Prebiotics Boost Gut Health by Providing ‘Food’ for Probiotics
Prevention and Treatment Learn the difference between probiotics and prebiotics and what this “fertilizer” can do for your gut health.
With probiotics a hot topic of conversation everywhere from health and fitness magazines and celebrity blog posts to supermarket aisles, many Canadians are aware of what they are — good bacteria that helps keep the digestive tract healthy. But few people have heard about prebiotics, which also play a pivotal role in maintaining gut health.
Prebiotics are a specialized type of plant fibre that is not digested and stimulates the growth and maintenance of good bacteria in the colon. Prebiotics are like “food” for probiotics and the two are more effective in improving digestive health when combined.
Studies have shown that everyone has a different mix of bacteria in their gut. Improving the good-to-bad bacteria ratio in the gut has many benefits including enhanced gastrointestinal health, which is great news for the 20 million Canadians who suffer from digestive disorders.
“Prebiotics have a positive effect on our well-being,” says Natasha Haskey, a registered dietician who is an expert in gastrointestinal nutrition, especially probiotics and prebiotics, and is now doing her PhD in biology. “They have been in the background of digestive health conversations for years. But now, with the focus on gut microbiota, prebiotics are receiving more attention.”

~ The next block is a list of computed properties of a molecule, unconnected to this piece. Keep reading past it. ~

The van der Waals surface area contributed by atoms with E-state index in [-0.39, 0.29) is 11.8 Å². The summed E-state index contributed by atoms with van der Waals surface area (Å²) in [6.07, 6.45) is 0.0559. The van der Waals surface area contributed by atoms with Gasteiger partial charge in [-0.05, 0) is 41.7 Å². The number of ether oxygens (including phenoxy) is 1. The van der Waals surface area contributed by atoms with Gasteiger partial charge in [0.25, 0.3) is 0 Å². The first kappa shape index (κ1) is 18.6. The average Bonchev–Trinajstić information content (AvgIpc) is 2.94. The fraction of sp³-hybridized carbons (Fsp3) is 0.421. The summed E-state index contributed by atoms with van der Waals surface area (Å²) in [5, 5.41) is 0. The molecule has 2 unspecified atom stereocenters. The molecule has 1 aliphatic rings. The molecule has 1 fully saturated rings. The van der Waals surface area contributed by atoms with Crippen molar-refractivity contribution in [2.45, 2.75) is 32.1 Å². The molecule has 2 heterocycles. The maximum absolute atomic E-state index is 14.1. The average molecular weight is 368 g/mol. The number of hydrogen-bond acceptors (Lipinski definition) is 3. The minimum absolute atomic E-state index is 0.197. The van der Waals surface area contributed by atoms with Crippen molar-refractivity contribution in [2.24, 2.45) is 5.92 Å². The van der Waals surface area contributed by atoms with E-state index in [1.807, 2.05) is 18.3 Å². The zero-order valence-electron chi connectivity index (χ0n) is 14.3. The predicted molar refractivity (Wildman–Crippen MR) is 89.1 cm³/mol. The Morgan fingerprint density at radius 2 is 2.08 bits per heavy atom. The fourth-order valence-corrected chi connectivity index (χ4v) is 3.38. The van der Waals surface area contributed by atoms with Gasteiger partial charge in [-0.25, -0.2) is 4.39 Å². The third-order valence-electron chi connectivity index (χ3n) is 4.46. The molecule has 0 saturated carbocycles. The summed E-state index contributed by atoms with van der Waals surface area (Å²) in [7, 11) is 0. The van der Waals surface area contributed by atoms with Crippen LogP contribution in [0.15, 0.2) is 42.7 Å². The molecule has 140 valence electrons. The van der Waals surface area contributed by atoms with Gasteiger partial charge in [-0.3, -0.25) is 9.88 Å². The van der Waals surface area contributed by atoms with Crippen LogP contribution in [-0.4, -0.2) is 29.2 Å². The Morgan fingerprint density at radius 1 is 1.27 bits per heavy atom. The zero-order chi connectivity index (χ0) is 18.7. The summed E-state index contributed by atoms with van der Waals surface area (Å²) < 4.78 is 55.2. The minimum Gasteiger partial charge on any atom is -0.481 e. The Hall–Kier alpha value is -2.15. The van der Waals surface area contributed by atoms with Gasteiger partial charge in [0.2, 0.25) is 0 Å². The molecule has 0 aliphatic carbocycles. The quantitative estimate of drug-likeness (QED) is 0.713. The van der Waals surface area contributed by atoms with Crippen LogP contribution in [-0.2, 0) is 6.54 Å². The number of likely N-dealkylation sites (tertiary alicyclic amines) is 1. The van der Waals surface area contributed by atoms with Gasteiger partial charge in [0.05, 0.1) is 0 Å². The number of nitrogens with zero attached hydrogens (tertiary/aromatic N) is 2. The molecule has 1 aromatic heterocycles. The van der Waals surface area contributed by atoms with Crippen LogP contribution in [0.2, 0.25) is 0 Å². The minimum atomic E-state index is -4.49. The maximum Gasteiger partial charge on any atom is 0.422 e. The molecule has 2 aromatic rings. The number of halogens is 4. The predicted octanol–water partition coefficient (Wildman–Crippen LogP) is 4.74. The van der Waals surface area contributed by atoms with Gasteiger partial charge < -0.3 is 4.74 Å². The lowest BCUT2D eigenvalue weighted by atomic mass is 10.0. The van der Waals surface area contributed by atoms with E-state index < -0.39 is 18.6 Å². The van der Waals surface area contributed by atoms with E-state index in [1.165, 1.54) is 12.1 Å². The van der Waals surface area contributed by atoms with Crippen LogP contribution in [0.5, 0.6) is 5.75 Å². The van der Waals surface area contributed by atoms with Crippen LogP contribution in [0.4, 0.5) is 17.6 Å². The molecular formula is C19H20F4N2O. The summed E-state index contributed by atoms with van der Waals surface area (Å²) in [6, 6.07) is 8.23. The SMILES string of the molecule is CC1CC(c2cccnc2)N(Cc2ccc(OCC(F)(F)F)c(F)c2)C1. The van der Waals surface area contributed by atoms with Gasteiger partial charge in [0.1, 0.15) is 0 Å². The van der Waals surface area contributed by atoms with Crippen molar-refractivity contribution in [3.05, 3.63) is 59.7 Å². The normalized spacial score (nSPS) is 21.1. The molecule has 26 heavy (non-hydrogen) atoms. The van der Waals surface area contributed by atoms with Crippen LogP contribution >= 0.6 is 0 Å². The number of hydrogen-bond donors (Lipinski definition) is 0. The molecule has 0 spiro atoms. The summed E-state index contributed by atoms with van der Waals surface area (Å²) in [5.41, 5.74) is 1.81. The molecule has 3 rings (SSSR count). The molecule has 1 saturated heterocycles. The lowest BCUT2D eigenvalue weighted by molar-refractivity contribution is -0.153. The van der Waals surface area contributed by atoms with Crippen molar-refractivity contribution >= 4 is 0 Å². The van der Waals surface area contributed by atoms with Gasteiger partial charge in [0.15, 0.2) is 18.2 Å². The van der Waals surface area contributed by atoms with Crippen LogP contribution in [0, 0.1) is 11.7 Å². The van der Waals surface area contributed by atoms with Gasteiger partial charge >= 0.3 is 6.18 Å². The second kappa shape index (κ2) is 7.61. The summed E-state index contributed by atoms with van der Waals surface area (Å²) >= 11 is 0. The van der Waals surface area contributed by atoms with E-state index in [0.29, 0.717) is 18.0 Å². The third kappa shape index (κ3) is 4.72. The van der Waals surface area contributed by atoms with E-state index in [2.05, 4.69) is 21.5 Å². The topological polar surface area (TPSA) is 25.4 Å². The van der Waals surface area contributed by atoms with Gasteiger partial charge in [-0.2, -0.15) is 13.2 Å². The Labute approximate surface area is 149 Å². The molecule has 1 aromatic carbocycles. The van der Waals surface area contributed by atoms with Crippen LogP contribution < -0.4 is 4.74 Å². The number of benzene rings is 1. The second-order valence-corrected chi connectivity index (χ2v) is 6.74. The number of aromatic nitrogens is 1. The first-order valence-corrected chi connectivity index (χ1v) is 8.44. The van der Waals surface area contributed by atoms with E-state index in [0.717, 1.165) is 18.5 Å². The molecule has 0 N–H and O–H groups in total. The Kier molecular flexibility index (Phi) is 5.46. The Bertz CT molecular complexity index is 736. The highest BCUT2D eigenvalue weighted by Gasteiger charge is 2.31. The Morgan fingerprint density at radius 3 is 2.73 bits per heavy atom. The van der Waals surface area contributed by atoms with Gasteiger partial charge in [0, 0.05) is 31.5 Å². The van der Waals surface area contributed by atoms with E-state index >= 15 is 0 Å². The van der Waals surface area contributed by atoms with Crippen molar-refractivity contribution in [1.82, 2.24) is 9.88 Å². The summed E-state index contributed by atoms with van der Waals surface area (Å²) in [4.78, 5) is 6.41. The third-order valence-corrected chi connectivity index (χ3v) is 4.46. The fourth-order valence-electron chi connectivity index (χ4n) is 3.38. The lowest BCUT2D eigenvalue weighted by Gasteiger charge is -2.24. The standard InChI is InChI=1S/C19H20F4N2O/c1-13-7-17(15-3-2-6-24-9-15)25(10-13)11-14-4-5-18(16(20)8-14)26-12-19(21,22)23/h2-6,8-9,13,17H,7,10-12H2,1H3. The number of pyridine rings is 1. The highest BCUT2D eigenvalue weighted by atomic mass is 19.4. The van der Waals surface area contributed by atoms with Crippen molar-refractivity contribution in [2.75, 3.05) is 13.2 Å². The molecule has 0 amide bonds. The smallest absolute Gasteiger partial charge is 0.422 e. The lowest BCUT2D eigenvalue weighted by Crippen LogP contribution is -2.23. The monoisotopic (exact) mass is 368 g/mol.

Haskey notes that prebiotics arrive in the colon intact, where they nourish our good bacteria, and act as “fertilizer” for our gut.
Bacteria in our gut starts to change in our 60s
She and many other dieticians believe all Canadians could benefit from including an ample amount of prebiotics in their diets — none more so than seniors. “We form our gut microbiota in childhood and it remains stable for most of our lives,” Haskey explains. “But when we reach our 60s it starts to change, and we often end up with more [harmful] bacteria in our systems.”
While probiotics can be found in yogurt and other fermented products, prebiotics can be found in beans, legumes, whole grains, and several fruits and vegetables including garlic and chicory root. Artichokes, onions, asparagus, and bananas are particularly good sources of prebiotics and have been the focus of many studies.
It’s difficult to get an adequate number of prebiotics from food alone — 25 raw onions contain just 5 grams of prebiotics in total and we should ingest at least twice that much daily — so many health-conscious Canadians turn to supplements found at pharmacies and health food stores.
“Prebiotics aren’t a magic fix [to improve our health]. They shouldn’t be viewed in isolation,” says Haskey. “But they are definitely one piece of the puzzle.”